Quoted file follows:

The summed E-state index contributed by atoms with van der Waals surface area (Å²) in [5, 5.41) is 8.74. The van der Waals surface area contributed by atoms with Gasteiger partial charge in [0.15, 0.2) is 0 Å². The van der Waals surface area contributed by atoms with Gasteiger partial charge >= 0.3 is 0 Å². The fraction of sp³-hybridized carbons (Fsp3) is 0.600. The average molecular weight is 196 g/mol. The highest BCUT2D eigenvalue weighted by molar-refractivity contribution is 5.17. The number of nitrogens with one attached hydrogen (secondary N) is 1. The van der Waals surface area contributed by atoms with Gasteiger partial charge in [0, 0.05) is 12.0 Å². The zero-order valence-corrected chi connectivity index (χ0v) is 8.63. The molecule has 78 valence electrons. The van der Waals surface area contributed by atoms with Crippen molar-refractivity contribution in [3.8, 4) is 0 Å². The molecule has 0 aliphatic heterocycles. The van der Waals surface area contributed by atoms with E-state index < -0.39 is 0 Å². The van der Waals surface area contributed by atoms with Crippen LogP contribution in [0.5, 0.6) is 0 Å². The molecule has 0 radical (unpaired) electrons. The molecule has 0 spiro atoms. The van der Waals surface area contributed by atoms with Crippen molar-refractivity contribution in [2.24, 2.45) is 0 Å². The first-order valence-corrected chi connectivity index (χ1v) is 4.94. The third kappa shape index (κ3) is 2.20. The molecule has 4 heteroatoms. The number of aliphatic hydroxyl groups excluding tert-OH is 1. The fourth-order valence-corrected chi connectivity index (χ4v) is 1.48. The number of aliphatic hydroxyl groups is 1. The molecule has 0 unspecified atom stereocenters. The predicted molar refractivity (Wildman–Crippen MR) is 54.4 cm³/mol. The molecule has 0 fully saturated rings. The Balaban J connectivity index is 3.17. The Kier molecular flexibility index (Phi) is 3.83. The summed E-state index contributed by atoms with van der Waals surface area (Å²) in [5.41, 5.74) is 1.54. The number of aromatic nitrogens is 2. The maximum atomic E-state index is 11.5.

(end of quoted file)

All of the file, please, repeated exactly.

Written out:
The summed E-state index contributed by atoms with van der Waals surface area (Å²) in [5, 5.41) is 8.74. The van der Waals surface area contributed by atoms with Gasteiger partial charge in [0.15, 0.2) is 0 Å². The van der Waals surface area contributed by atoms with Gasteiger partial charge >= 0.3 is 0 Å². The fraction of sp³-hybridized carbons (Fsp3) is 0.600. The average molecular weight is 196 g/mol. The highest BCUT2D eigenvalue weighted by molar-refractivity contribution is 5.17. The number of nitrogens with one attached hydrogen (secondary N) is 1. The van der Waals surface area contributed by atoms with Gasteiger partial charge in [0, 0.05) is 12.0 Å². The zero-order valence-corrected chi connectivity index (χ0v) is 8.63. The molecule has 78 valence electrons. The van der Waals surface area contributed by atoms with Crippen molar-refractivity contribution in [3.8, 4) is 0 Å². The molecule has 0 aliphatic heterocycles. The van der Waals surface area contributed by atoms with E-state index < -0.39 is 0 Å². The van der Waals surface area contributed by atoms with Crippen LogP contribution in [0.5, 0.6) is 0 Å². The molecule has 0 radical (unpaired) electrons. The molecule has 0 spiro atoms. The van der Waals surface area contributed by atoms with Crippen molar-refractivity contribution in [2.24, 2.45) is 0 Å². The first-order valence-corrected chi connectivity index (χ1v) is 4.94. The third kappa shape index (κ3) is 2.20. The molecule has 4 heteroatoms. The number of aliphatic hydroxyl groups excluding tert-OH is 1. The fourth-order valence-corrected chi connectivity index (χ4v) is 1.48. The number of aliphatic hydroxyl groups is 1. The molecule has 0 unspecified atom stereocenters. The predicted molar refractivity (Wildman–Crippen MR) is 54.4 cm³/mol. The molecule has 0 fully saturated rings. The Balaban J connectivity index is 3.17. The Kier molecular flexibility index (Phi) is 3.83. The summed E-state index contributed by atoms with van der Waals surface area (Å²) in [5.41, 5.74) is 1.54. The number of aromatic nitrogens is 2. The maximum atomic E-state index is 11.5.